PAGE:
Henning Larsen’s win design for Ostrava Concert Hall a Serene

Ostrava Concert Hall

From the street, the offset concrete frames that make up the entry to Ostrava Concert Hall seem to disappear into the adjoining House of Culture, resurfacing on the other side to rise triumphantly above the existing structure. The passage, which slowly contracts as it extends backwards into the Hall, invites visitors to step into a passage of light and shadow that casts a pattern of unwritten sheet music on the ground.

It is an exercise in architectural harmony, reanimating the majesty of the midcentury campus. Henning Larsen’s design for the new concert hall in Ostrava, a small city in the northeast corner of the Czech Republic, was named the second place winner in an invited competition set by the city. Announced in August 2018, the competition also invited works from Konior Studio, Architecture Studio, and Steven Holl Architects, who ultimately won the competition.

Henning Larsen’s scheme was developed in collaboration with Nagata Acoustics, Buro Happold, and dUCKS Sceno. “We envisioned the Ostrava Concert Hall as quiet icon, bold enough to open itself fully to the city,” explains Jacob Kurek, Partner and Design Principal at Henning Larsen. “It is a building that is always open, its very architecture welcoming passersby to move through the space as they choose, rather than closing spaces of culture to a rarefied few.”

An Adagio of Form and Space
The new concert hall is to be the new home for the Janacek Philharmonic Orchestra and is integrated within an existing campus occupied today by the Ostrava House of Culture and the Sady Dr. Milady Horakove Park. In stark contrast to the heavy walls of the surrounding House of Culture, the proposed structure blurs the lines between the indoors and outdoors; it is only during evening shows or after opening hours that the connection is limited or closed.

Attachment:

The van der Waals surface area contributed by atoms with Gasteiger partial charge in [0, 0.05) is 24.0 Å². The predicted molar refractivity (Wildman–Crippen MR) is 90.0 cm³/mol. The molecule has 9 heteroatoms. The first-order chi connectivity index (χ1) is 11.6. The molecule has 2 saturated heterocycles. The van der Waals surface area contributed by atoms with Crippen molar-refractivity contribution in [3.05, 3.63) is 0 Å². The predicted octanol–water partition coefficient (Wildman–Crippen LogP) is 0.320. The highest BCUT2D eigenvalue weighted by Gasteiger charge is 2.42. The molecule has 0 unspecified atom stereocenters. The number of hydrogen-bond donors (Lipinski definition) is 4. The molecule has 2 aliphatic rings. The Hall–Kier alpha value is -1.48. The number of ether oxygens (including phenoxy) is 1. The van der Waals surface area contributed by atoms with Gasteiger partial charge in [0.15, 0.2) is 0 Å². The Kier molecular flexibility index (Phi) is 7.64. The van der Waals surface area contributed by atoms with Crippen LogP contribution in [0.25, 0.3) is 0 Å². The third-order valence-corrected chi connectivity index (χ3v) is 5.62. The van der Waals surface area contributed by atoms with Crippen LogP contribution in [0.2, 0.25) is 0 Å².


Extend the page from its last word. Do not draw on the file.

This connection to the outdoors is a tribute to the composer Leoš Janáček, a local composer who often found inspiration in the park and for whom the Philharmonic was named. Visitors can slip from inside the building into the park and vice versa, upending a traditional entry sequence (from street to entry to hall and back) in favor of one with no clear beginning or end – it is up to the visitor to choose.

The open, welcoming foyer encourages the kind of informal activity that animates the space at all hours: performers rehearsing before the next day’s event, students revising together for an exam, a young musician practicing a piece for a competition, an indoor picnic lunch with friends. A cage-like structural motif encompasses the building, wrapping the interior of the concert hall in a semi-transparent envelope rather than enclosing it.

This approach bathes the interior in light on even the greyest days; objects that fall onto the glass simply cast shadows like notes on sheet music. Visitors pass through the entry and café space into a vast interior garden that introduces the main performance space. It is here that the brise-soleil structure takes on dramatic meaning: like curtains separating center and backstage, the concrete fins render the interior an extended stage, coupling with daylight to give every visitor their moment in the spotlight.

The performance spaces are separated within the building, with the main performance hall occupying the center and two smaller halls situated in the east and west wings. The main hall boasts world-class acoustical design and is organized in the vineyard style, putting musicians at the center of a circular seating configuration. The hall has a capacity of 1150.

A large window set above the top row of seats maintains the connection to the park and adds a natural backdrop to performances. The backstage area, including storage and practice rooms for musicians, is arrayed along the park-side façade, transforming spaces traditionally cramped and closed into ones broad and connected to the outdoors. Overlooking a grassy slope, they offer a moment of respite before and after the intensity of performance.

Support spaces for administration and staff concentrate in the upper levels of the existing structure, where they link into the culture house’s existing co-working program. Henning Larsen’s scheme is an emblem for Ostrava, serene as the 19th century architecture in the city’s center. The four shortlisted schemes (from Henning Larsen, Architecture Studio, Konior Studio, and Steven Holl Architects) will be exhibited in the city in September. Construction on the winning scheme is expected to begin in 2022, with a completion date scheduled for 2024. Source and images courtesy of Henning Larsen.

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